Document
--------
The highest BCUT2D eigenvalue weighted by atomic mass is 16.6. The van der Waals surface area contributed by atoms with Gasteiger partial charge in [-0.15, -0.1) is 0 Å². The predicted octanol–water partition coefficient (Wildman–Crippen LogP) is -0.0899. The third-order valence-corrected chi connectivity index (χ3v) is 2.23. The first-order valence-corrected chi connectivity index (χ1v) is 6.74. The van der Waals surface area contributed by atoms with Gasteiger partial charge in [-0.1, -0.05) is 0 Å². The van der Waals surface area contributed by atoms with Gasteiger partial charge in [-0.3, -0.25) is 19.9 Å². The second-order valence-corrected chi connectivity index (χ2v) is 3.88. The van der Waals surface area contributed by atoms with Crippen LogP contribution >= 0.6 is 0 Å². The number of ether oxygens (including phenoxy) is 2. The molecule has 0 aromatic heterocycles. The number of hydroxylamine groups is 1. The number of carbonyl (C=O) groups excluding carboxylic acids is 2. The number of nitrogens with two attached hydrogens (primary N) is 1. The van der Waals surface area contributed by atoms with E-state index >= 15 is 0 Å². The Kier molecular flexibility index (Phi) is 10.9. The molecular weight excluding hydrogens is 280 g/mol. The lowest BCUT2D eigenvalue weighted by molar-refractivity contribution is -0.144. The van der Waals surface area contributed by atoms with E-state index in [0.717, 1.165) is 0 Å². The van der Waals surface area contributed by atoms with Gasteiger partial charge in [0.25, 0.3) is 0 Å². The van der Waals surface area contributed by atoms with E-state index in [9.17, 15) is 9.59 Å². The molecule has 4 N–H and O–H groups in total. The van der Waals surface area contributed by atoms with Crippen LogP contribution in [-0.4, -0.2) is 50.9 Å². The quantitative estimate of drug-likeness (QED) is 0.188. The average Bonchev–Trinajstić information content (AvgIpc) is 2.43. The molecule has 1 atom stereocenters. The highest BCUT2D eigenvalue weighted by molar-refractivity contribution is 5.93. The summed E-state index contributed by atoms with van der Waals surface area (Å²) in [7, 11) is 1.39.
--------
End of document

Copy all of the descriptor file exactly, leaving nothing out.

The highest BCUT2D eigenvalue weighted by atomic mass is 16.6. The van der Waals surface area contributed by atoms with Gasteiger partial charge in [-0.15, -0.1) is 0 Å². The predicted octanol–water partition coefficient (Wildman–Crippen LogP) is -0.0899. The third-order valence-corrected chi connectivity index (χ3v) is 2.23. The first-order valence-corrected chi connectivity index (χ1v) is 6.74. The van der Waals surface area contributed by atoms with Gasteiger partial charge in [-0.1, -0.05) is 0 Å². The van der Waals surface area contributed by atoms with Gasteiger partial charge in [-0.3, -0.25) is 19.9 Å². The second-order valence-corrected chi connectivity index (χ2v) is 3.88. The van der Waals surface area contributed by atoms with Crippen LogP contribution >= 0.6 is 0 Å². The number of ether oxygens (including phenoxy) is 2. The molecule has 0 aromatic heterocycles. The number of hydroxylamine groups is 1. The number of carbonyl (C=O) groups excluding carboxylic acids is 2. The number of nitrogens with two attached hydrogens (primary N) is 1. The van der Waals surface area contributed by atoms with E-state index >= 15 is 0 Å². The Kier molecular flexibility index (Phi) is 10.9. The molecular weight excluding hydrogens is 280 g/mol. The lowest BCUT2D eigenvalue weighted by molar-refractivity contribution is -0.144. The van der Waals surface area contributed by atoms with E-state index in [0.717, 1.165) is 0 Å². The van der Waals surface area contributed by atoms with Gasteiger partial charge in [0.25, 0.3) is 0 Å². The van der Waals surface area contributed by atoms with E-state index in [9.17, 15) is 9.59 Å². The molecule has 4 N–H and O–H groups in total. The van der Waals surface area contributed by atoms with Crippen LogP contribution in [-0.4, -0.2) is 50.9 Å². The quantitative estimate of drug-likeness (QED) is 0.188. The average Bonchev–Trinajstić information content (AvgIpc) is 2.43. The molecule has 1 atom stereocenters. The highest BCUT2D eigenvalue weighted by molar-refractivity contribution is 5.93. The summed E-state index contributed by atoms with van der Waals surface area (Å²) in [7, 11) is 1.39.